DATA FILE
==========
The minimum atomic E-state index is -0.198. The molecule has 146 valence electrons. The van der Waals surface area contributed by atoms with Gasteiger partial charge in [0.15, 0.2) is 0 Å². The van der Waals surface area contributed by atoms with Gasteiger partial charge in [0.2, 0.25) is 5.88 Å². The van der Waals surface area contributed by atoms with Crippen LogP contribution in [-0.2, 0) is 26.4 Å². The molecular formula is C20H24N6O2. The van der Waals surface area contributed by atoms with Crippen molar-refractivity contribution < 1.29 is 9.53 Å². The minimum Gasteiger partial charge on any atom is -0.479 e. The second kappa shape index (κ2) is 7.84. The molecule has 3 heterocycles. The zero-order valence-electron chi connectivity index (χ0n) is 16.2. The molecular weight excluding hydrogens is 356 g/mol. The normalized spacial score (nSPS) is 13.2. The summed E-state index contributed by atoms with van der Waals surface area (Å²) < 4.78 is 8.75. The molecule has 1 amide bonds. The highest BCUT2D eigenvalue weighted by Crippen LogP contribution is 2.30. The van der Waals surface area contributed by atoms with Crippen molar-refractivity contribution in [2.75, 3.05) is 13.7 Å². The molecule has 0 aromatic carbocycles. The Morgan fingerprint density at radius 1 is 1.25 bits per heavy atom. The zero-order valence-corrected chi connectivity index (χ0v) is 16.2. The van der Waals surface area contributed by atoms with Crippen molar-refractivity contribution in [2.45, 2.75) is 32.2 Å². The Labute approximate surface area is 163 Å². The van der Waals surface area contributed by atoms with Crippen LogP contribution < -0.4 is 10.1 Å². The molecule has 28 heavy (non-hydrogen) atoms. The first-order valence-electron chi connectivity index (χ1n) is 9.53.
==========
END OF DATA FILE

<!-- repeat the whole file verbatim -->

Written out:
The minimum atomic E-state index is -0.198. The molecule has 146 valence electrons. The van der Waals surface area contributed by atoms with Gasteiger partial charge in [0.15, 0.2) is 0 Å². The van der Waals surface area contributed by atoms with Gasteiger partial charge in [0.2, 0.25) is 5.88 Å². The van der Waals surface area contributed by atoms with Crippen LogP contribution in [-0.2, 0) is 26.4 Å². The molecular formula is C20H24N6O2. The van der Waals surface area contributed by atoms with Crippen molar-refractivity contribution < 1.29 is 9.53 Å². The minimum Gasteiger partial charge on any atom is -0.479 e. The second kappa shape index (κ2) is 7.84. The molecule has 3 heterocycles. The zero-order valence-electron chi connectivity index (χ0n) is 16.2. The molecular weight excluding hydrogens is 356 g/mol. The normalized spacial score (nSPS) is 13.2. The summed E-state index contributed by atoms with van der Waals surface area (Å²) < 4.78 is 8.75. The molecule has 1 amide bonds. The highest BCUT2D eigenvalue weighted by Crippen LogP contribution is 2.30. The van der Waals surface area contributed by atoms with Crippen molar-refractivity contribution in [2.75, 3.05) is 13.7 Å². The molecule has 0 aromatic carbocycles. The Morgan fingerprint density at radius 1 is 1.25 bits per heavy atom. The zero-order valence-corrected chi connectivity index (χ0v) is 16.2. The van der Waals surface area contributed by atoms with Crippen molar-refractivity contribution in [2.45, 2.75) is 32.2 Å². The Labute approximate surface area is 163 Å². The van der Waals surface area contributed by atoms with Crippen LogP contribution < -0.4 is 10.1 Å². The molecule has 28 heavy (non-hydrogen) atoms. The first-order valence-electron chi connectivity index (χ1n) is 9.53.